Thursday, February 6, 2014

Once a fat kid....

You try. You try so hard. You watch what you eat. You exercise. You say you can break through all the crap in your head to make the crap in your body get better....

...and then this study shows up. Turns out we're doomed from the start. DOOOOMED!! If we were fat in kindergarten, well, let's just give up trying.

Enjoy that crown, baby, because that's the only reward you'll be getting!

From the Sally L. Steinberg Collection of Doughnut Ephemera, Archives Center, National Museum of American History,  Smithsonian Institution via the Digital Public Library of America

Oh, come on, I'm kidding. First off, how can I possibly call myself a librarian and not be incredibly happy that someone actually put together a collection of doughnut ephemera

Next, this study doesn't mean that exercise and diet aren't important, but that it might be a tougher battle than we know. It does show:

"Overweight kindergartners had four times the risk of becoming obese by the age of 14 years as normal-weight kindergartners. The relative risks of obesity among overweight kindergartners, as compared with normal-weight kindergartners, were highest among children from the two highest socioeconomic groups. Thus, overweight children from the two highest socioeconomic groups had five times the risk of becoming obese as normal-weight children of similar socioeconomic status, whereas an overweight child from the lowest socioeconomic group had only 3.4 times the risk of obesity as a normal-weight child of similar socioeconomic status"

And this means that these kids were already overweight or obese by the time they began kindergarten, meaning they actually were overweight before 5 years of age. And more of them came from backgrounds where access to better food choices and amenities were available!

The discussion of the study takes additional factors into the equation beyond demographics and socioeconomic factors, such as birth weight and genetics. And yes, these definitions of obesity are based on BMI, never a perfect measure. But here's the rub and it comes from one sentence near the end of the results:

"By the time they enter kindergarten, 12.4% of American children are already obese, and 14.9% are overweight."

Yow. That's going to be one long road for these kids. I've been there. A lot of us have. I just don't remember there being so many of us around as a child. I imagined there would have been a lot of less fat bullying if more of us were supposedly obese.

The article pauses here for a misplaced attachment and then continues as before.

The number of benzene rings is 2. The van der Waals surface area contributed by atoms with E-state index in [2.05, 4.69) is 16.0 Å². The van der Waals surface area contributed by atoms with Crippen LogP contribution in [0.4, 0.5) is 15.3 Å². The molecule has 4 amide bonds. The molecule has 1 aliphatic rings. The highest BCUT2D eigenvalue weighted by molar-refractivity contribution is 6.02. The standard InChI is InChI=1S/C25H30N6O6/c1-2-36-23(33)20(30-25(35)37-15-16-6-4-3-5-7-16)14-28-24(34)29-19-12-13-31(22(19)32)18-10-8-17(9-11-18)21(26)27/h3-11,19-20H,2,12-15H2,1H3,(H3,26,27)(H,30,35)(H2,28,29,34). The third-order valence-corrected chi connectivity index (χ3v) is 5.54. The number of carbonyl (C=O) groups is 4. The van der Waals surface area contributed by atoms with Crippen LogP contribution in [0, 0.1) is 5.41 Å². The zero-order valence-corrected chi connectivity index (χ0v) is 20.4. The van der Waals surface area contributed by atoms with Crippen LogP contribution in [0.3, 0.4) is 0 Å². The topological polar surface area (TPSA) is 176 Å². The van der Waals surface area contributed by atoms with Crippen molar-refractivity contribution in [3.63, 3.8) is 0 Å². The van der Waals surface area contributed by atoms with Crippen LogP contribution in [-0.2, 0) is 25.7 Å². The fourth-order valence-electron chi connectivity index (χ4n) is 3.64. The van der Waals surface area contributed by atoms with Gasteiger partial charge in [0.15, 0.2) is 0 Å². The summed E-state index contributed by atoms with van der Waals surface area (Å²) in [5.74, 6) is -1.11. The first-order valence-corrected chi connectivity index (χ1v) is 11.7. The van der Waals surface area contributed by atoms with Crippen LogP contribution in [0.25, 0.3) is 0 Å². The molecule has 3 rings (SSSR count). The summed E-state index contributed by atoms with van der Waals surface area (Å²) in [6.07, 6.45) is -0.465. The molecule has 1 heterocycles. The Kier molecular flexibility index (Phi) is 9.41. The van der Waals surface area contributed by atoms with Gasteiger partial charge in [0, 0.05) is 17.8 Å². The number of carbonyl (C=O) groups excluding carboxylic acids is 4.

But what are we doing about it? How are we making this easier for kids to be healthier? What if healthy food isn't around them? What if they can't or won't play sports? What if they're just feeding their feelings? What if it really is genetic?

Whatever it is, I don't think we can blame pre-K kids for their choices and actions that way. But it is important to make this better soon. 

Losing all this weight, even in the right mindset, was hard. Maintaining it is harder. And for all the good and healthy ways I feel now, I would have much rather not have had this extra issue hanging around my younger head.

But I also refuse to let this be an excuse to not make the effort. If this study means that my lifetime of weight issues is not over, well, I just got to keep at it. 

We can't let "fate" determine how we live, but we also need to understand that whatever we're doing now is not exactly helping our future generations.  I want kids to enjoy their doughnut royalty. I just don't want them to have to work that much harder to burn it off. 

I think I finally found my resolution for this year!


Cunningham, S. A., Kramer, M. R., & Narayan, K. M. V. (2014). Incidence of Childhood Obesity in the United States. New England Journal of Medicine, 370(5), 403–411. doi:10.1056/NEJMoa1309753


  1. The race is long, my friend, and many of us are running it together. The trick, I think, is to keep running.

    1. Very true. But sad to think there will be a whole lot more people having to join us.